Nuoun Tael's two sons were blindfolded, handcuffed and shot to death after a coup last July. But she doesn't know that yet.
Afraid the truth might kill the 80-year-old woman, Tael's other children have lied to her when she asks about the whereabouts of her two favorite sons.The pair, they tell her, went to the United States for job training shortly after the coup in which Cambodian strongman Hun Sen seized power.
"They like America. Things are very good there," says Tael, confined by partial paralysis to her bed. With a hint of disbelief in her pale eyes, she says they will be gone several years.
Chao Tea, 29, and Chao Khung, 25, will never return, though, and her family hopes the old woman dies peacefully before she ever learns of their deaths.
Like nearly all families in Cambodia, the Chao clan has been touched by one national trauma after another: carpet bombing by the United States during the Vietnam War, mass slaughter and dislocation by the Khmer Rouge regime between 1975 and 1979, harsh military occupation by Vietnam in the 1980s.
Hun Sen's coup last July, in which he overthrew his co-prime minister, Prince Norodom Ranariddh, inflicted yet another nightmare.
Not only were Nuoun Tael's two sons killed in the purge, but Hun Sen used the family to rebut claims that his power grab had been bloody.
Until the coup seven months ago, Hun Sen shared power with Ranariddh in an unwieldy coalition installed by the United Nations in 1993 to cap a $2 billion peacekeeping mission. Ranarridh won the U.N.-organized election, but Hun Sen was granted partial power after he threatened renewed civil war.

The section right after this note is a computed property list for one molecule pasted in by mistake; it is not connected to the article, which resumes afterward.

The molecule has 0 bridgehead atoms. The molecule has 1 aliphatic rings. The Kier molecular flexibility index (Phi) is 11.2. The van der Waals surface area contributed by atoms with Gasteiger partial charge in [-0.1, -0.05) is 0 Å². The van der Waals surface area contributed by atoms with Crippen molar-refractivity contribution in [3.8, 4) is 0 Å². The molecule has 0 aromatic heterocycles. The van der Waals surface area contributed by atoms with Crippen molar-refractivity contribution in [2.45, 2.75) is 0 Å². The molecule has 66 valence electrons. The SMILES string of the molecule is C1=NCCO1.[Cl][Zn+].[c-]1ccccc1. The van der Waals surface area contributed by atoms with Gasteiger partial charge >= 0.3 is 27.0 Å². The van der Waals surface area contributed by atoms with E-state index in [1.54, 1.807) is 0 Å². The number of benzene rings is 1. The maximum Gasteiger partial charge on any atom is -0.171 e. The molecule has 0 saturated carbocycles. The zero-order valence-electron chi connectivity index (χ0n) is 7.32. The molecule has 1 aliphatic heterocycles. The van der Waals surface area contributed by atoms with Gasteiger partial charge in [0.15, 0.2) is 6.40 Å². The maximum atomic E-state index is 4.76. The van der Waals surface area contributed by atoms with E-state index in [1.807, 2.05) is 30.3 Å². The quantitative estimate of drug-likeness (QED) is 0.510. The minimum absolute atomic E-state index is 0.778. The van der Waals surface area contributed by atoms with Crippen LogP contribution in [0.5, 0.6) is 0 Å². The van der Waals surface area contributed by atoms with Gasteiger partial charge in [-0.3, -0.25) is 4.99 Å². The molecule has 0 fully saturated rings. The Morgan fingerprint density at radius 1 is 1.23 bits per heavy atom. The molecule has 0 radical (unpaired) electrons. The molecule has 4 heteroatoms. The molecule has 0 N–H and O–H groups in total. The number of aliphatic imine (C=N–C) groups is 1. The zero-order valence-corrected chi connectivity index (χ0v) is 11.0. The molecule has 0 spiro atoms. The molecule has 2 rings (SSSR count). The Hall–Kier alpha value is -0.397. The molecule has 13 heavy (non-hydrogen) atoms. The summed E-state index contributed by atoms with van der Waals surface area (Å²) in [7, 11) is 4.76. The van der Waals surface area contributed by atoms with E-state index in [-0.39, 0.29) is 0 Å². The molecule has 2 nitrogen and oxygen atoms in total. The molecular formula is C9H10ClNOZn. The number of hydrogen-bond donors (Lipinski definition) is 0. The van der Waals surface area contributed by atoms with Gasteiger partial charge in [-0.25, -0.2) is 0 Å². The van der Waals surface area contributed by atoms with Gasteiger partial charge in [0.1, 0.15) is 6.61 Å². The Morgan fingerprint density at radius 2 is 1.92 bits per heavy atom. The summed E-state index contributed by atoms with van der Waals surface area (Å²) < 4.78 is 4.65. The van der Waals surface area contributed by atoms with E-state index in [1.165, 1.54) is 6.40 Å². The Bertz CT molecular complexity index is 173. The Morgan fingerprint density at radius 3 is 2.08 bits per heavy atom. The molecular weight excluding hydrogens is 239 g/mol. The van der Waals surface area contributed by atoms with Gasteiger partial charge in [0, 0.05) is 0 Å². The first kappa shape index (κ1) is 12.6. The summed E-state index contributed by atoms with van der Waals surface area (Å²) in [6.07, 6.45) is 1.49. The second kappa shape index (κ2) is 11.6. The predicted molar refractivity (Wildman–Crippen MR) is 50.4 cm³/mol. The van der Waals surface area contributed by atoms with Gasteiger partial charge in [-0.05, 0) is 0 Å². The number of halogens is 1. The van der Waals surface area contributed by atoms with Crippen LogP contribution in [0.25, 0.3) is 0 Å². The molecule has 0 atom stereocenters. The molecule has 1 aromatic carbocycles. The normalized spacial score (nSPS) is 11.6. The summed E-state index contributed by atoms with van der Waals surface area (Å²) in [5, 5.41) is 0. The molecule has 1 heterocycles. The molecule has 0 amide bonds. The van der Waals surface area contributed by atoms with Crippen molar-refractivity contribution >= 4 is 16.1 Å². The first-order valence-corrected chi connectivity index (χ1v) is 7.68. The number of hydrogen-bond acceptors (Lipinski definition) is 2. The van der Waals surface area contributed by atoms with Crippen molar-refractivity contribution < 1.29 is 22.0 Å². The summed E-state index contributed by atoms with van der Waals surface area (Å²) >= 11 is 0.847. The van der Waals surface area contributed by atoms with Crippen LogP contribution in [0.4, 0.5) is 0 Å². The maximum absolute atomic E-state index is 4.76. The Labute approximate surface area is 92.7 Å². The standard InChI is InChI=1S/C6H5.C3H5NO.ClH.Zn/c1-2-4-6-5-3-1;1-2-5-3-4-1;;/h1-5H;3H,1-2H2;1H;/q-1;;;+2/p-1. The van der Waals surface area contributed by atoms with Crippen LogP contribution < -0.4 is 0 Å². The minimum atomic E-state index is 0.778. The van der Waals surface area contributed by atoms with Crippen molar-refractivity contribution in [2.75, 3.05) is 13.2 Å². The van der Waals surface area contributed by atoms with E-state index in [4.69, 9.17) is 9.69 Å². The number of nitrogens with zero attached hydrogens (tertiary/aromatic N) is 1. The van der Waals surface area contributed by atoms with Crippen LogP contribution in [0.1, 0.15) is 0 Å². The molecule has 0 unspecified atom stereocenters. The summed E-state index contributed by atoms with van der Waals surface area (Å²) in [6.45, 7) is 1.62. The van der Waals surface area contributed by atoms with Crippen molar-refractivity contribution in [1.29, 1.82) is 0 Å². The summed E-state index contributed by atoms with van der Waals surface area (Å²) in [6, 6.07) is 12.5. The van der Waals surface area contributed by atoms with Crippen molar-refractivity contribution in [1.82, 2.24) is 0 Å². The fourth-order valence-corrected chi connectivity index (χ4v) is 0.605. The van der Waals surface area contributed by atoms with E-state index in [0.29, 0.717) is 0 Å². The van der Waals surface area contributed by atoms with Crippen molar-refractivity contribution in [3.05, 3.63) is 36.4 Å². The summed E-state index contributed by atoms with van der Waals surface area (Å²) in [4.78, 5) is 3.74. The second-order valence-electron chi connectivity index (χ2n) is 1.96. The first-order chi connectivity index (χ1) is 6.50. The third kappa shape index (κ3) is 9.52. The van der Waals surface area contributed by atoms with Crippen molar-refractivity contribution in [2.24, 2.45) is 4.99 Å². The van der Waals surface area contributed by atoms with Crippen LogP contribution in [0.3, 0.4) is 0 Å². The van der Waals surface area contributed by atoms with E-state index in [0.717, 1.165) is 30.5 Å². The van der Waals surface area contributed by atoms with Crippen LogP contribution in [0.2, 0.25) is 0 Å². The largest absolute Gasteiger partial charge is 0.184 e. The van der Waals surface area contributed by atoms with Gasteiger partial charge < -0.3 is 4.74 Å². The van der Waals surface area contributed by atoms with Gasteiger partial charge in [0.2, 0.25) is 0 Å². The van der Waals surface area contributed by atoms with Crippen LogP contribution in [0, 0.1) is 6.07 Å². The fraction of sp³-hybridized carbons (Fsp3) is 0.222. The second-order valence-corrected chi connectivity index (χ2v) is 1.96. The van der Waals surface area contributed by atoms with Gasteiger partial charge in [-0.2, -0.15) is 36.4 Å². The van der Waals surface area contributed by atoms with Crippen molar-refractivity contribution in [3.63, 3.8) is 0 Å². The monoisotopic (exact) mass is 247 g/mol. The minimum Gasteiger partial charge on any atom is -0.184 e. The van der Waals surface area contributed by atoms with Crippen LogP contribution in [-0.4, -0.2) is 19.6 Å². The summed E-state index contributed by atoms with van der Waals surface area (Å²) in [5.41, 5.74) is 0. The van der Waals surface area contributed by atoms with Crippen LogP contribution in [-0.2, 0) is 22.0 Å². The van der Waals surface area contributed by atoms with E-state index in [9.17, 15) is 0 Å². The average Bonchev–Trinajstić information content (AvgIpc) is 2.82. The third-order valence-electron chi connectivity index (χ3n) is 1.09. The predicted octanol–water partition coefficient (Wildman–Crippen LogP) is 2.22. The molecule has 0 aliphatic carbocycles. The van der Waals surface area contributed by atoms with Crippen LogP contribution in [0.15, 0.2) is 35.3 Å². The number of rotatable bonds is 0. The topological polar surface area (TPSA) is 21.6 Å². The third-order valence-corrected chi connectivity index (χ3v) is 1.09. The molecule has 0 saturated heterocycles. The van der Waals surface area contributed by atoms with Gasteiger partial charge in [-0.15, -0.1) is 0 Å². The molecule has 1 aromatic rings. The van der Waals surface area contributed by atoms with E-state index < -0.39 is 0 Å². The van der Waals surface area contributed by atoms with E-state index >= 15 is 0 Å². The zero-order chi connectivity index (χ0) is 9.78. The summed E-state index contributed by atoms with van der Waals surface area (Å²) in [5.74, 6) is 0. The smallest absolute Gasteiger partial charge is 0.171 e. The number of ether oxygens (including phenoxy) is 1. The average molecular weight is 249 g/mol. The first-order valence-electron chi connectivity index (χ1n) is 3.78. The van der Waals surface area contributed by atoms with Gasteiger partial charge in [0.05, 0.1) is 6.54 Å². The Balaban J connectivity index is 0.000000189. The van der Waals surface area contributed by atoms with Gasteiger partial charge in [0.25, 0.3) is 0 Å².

Since the coup, the U.N. Center for Human Rights in Cambodia says at least 43 people were tortured and killed by Hun Sen's men after the coup. Among those cases are the slayings of Chao Tea and Chao Khung.
But Hun Sen has rejected the center's findings and frequently called for its investigators to leave Cambodia. And when Mary Robinson, the top U.N. human rights official, visited Cambodia in January, Hun Sen made a dramatic attempt to discredit the report.
At a news conference, Hun Sen introduced Chao Keang - the older brother of the two dead men - in an attempt to show the report was inaccurate and politically motivated. The center had mistakenly listed him as dead, confusing his name with his brother Chao Khung's.
"See, he is alive," Hun Sen told journalists, never mentioning the killings of Chao Tea and Chao Khung.
The center admitted the mistake.
According to the U.N. report, Chao Tea was found dead in a car with his younger brother July 7. A hotel employee working under the protection of one of Hun Sen's rivals, Chao Tea had been shot in the right temple, his brother in the chest.
Trying to downplay a controversy that could get him killed, Chao Keang, 43, says he believes robbery, not politics, was behind the deaths of his brothers.
"They were businessmen," Chao Keang said. "They were not tied to the military or to politics. But if the robbers wanted money, I would have given it to them. Instead, they just killed them."
No one has ever been arrested for the killings of the Chao brothers. Despite a promise by Hun Sen to investigate the deaths, no probe has been carried out.
The deaths were just the family's latest burden. Three of Chao Keang's siblings were killed during the Khmer Rouge regime, as were scores of other family members and distant relatives.